By the numbers
students in the Research Opportunity Program in 2010–2011
students in a typical ROP
Arts ROPs being offered for summer 2012, as well as 10 in the sciences and social sciences
Arts ROPs for 2012–2013 fall and winter, as well as 14 in the sciences and social sciences
What you can study
Graffiti in Ancient Athens
Abi Ferstman participated in a classics ROP, where she chose to study the role of graffiti in ancient Athens. She expressed how the professor was very open to what she wanted to focus on within the field and that she was given the freedom to choose something that really caught her eye. She gushes, “I really enjoyed this ROP. The professor was extremely helpful in providing me with books for research, and he told me where to look. I now know so much more about researching for studies in the humanities. This kind of experience is not something you can get in regular undergrad courses, as it is super specific. It’s the kind of research that you would do as a grad student or prof, and it really inspired me for the future.”
Medieval and liturgical manuscripts
Cylita Guy’s medieval studies project is about researching and dating different medieval and liturgical manuscripts. “It was an amazing experience doing this project with my supervisor, Professor Hughes, because of the one-on-one time,” she explains. “I would take his ideas and explore different avenues. It was great to have someone to bounce ideas off of and to work in conjunction with to create a final project. It also gave me a great sense of independence to take charge of the project. It has really inspired me for the future.” Cylita also found her ROP beneficial as her degree is in science, so it was particularly interesting for her to pursue a different area of study and to hone her writing skills.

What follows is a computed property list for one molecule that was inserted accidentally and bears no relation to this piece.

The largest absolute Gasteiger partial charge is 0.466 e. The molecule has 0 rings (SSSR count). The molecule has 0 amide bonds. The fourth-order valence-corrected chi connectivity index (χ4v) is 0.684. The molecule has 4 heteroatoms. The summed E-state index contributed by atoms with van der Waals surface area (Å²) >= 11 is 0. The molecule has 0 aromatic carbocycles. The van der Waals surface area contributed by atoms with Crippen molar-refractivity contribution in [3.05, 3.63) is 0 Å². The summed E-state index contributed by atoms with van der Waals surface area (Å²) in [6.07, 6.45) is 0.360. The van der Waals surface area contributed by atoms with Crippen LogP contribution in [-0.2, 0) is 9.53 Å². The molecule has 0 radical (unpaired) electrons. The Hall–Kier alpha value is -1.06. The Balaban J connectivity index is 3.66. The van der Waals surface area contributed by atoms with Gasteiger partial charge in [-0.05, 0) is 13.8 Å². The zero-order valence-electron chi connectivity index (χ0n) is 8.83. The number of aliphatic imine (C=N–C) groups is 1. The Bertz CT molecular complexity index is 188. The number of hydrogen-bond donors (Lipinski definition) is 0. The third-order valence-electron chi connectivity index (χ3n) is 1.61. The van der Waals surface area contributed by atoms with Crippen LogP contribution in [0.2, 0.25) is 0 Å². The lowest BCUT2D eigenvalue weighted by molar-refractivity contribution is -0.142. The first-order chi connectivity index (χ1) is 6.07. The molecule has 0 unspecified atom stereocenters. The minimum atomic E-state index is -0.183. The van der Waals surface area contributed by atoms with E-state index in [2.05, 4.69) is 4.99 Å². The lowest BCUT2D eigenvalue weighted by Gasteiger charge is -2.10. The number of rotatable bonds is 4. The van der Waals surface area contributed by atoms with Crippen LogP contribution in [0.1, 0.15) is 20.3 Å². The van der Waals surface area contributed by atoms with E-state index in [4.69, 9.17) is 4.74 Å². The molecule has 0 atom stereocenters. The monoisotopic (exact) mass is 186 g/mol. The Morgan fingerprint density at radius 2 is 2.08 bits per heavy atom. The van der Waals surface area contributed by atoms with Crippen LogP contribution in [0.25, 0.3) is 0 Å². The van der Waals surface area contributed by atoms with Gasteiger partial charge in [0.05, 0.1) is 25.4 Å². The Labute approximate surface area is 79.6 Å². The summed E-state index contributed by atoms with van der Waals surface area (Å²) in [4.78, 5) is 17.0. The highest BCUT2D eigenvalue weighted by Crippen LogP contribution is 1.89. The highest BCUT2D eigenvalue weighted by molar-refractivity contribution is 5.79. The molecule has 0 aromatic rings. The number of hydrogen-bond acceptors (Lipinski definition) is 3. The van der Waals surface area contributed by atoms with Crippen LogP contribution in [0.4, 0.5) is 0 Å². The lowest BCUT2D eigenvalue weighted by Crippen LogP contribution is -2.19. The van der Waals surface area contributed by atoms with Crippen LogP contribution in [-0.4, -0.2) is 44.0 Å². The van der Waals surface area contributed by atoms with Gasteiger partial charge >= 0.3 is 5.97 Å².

Zubeir Khan’s project is a religion ROP examining the significance of invoking blessings on the Prophet Muhammad and the implications of this on Muslim piety. He is very independent on this project, keeping in touch with his professor through email, where he hands in weekly submissions for evaluation. Zubeir comments, “I am actually a science student, but I am really interested in religion. This project was definitely an eye opener and it allowed me to pursue something other than the science I was interested in. I have a passion for my religion and I was able to follow it through doing this ROP.”
Jeremy Matos-Modell and Yadesha Satheaswaran
Jeremy Matos-Modell and Yadesha Satheaswaran are both involved in a history ROP that focuses on exiles and expulsion of religious refugees in the early modern world. The team of 13 students, an unusually large group, were split into smaller groups for the beginning of the projects, and the students are now working individually. Jeremy’s specific topic is Jewish exiles, while Yadesha is researching the exile of Muslims from Spain. Yadesha found the experience unique. “I didn’t have any sense of what historical research would be like, as I am an anthropology student. It was very different but was definitely a great learning experience about how historians do their research.” Jeremy, a history specialist, describes the ROP as “a very enjoyable experience.” He adds, “It had a detective-like feel with all of the primary documents and was a great learning experience.”